From the back cover:
Tara Faulkner and Seth Grissom grew up next door to each other in Savannah’s historic district. Their parents are best friends. They finish each other’s sentences all the time. Their fairy-tale wedding is a foregone conclusion … until Tara discovers another side to Seth three weeks before the wedding.
Reality has crashed in on Tara’s fairy tale–but hope will lead her to a future she couldn’t have planned for herself.”
I enjoyed this story. Perhaps it’s because I recently visited Savannah, so the setting was very real to me. Tara wanders the historic district, visiting coffee shops I visited. She plans her life in script, rehearsing the scenes in her head as she walks from square to square.
“The problem was, I hadn’t given him the script. He didn’t know the lines.”
Isn’t that the way it often is? We decide what we want, and how it’s going to happen–and when it doesn’t, we feel the sting of defeat and in this case, intense shame. It’s the exploration of shame that made me appreciate this book:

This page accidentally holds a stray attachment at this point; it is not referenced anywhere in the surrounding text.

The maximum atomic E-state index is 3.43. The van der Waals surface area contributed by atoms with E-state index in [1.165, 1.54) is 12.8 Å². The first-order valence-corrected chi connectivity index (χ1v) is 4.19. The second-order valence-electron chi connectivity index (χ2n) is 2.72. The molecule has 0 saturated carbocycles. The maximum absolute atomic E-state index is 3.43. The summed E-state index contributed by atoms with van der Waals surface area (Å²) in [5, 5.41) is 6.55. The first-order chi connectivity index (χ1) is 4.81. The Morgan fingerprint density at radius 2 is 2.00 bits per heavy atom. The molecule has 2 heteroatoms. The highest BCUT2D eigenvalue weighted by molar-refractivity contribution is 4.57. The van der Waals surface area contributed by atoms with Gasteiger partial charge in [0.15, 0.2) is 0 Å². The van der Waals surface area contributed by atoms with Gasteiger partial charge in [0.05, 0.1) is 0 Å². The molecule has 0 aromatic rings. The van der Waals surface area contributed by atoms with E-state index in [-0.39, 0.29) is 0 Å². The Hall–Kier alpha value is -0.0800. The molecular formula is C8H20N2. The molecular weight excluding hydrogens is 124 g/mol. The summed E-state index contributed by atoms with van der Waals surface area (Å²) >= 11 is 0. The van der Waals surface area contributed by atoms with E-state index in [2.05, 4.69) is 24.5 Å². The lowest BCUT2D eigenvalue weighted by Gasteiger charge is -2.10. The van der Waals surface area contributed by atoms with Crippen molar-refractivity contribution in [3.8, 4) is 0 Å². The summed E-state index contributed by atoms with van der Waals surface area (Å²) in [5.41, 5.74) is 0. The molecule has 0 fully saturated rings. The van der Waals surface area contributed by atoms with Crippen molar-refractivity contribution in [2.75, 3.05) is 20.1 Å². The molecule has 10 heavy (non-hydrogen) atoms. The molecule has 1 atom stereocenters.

Was it just the pull Seth had on me to protect him from the shame that stalked him? Or the shame that followed me?”
That whole “make me hide because of something you did” thing has happened to me. I’m sure it’s happened to many of us. Someone has a secret–a horrible secret–and when we discover it, we are pulled into hiding as well. Their secret becomes ours because we love them. We borrow their shame and cloak ourselves in it.
When my nephew died by suicide, several of us felt shamed until we learned enough and healed enough to realize we didn’t have to. When my first marriage disintegrated, I couldn’t talk about it for the longest time because I felt the need to guard his secret, and consequently, to guard what became my own. It happens to abused children and spouses, to relatives of criminals, and in some way, to all of us. Shame can defeat us if we let it.
“Unless you love someone,” e.e. cummings once said, “nothing else makes sense.” In this compassionate story, Nancy Rue reminds us that even when we love someone, the world can be a dark and confusing place. Empathy and shame are not the same thing. Forgiveness and trust are not the same either. She focuses on how love endures all things, even though the script we had in our heads may not play out in the real world.
And sometimes, we’re all the better for it.